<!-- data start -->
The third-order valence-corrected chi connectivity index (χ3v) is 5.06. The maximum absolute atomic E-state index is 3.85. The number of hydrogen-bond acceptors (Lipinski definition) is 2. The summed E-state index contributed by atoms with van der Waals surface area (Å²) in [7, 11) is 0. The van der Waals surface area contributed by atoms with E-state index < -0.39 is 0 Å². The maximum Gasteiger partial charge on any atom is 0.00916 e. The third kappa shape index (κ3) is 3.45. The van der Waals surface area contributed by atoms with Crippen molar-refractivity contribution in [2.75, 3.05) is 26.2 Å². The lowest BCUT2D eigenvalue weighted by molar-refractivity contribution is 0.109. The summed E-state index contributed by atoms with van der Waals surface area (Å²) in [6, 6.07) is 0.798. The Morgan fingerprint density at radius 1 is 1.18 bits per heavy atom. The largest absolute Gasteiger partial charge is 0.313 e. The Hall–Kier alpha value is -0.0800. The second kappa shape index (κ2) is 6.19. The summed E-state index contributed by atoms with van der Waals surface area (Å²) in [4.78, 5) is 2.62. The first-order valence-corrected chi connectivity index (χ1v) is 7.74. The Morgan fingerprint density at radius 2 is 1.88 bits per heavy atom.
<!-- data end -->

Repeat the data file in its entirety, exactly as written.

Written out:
The third-order valence-corrected chi connectivity index (χ3v) is 5.06. The maximum absolute atomic E-state index is 3.85. The number of hydrogen-bond acceptors (Lipinski definition) is 2. The summed E-state index contributed by atoms with van der Waals surface area (Å²) in [7, 11) is 0. The van der Waals surface area contributed by atoms with E-state index < -0.39 is 0 Å². The maximum Gasteiger partial charge on any atom is 0.00916 e. The third kappa shape index (κ3) is 3.45. The van der Waals surface area contributed by atoms with Crippen molar-refractivity contribution in [2.75, 3.05) is 26.2 Å². The lowest BCUT2D eigenvalue weighted by molar-refractivity contribution is 0.109. The summed E-state index contributed by atoms with van der Waals surface area (Å²) in [6, 6.07) is 0.798. The Morgan fingerprint density at radius 1 is 1.18 bits per heavy atom. The largest absolute Gasteiger partial charge is 0.313 e. The Hall–Kier alpha value is -0.0800. The second kappa shape index (κ2) is 6.19. The summed E-state index contributed by atoms with van der Waals surface area (Å²) in [4.78, 5) is 2.62. The first-order valence-corrected chi connectivity index (χ1v) is 7.74. The Morgan fingerprint density at radius 2 is 1.88 bits per heavy atom.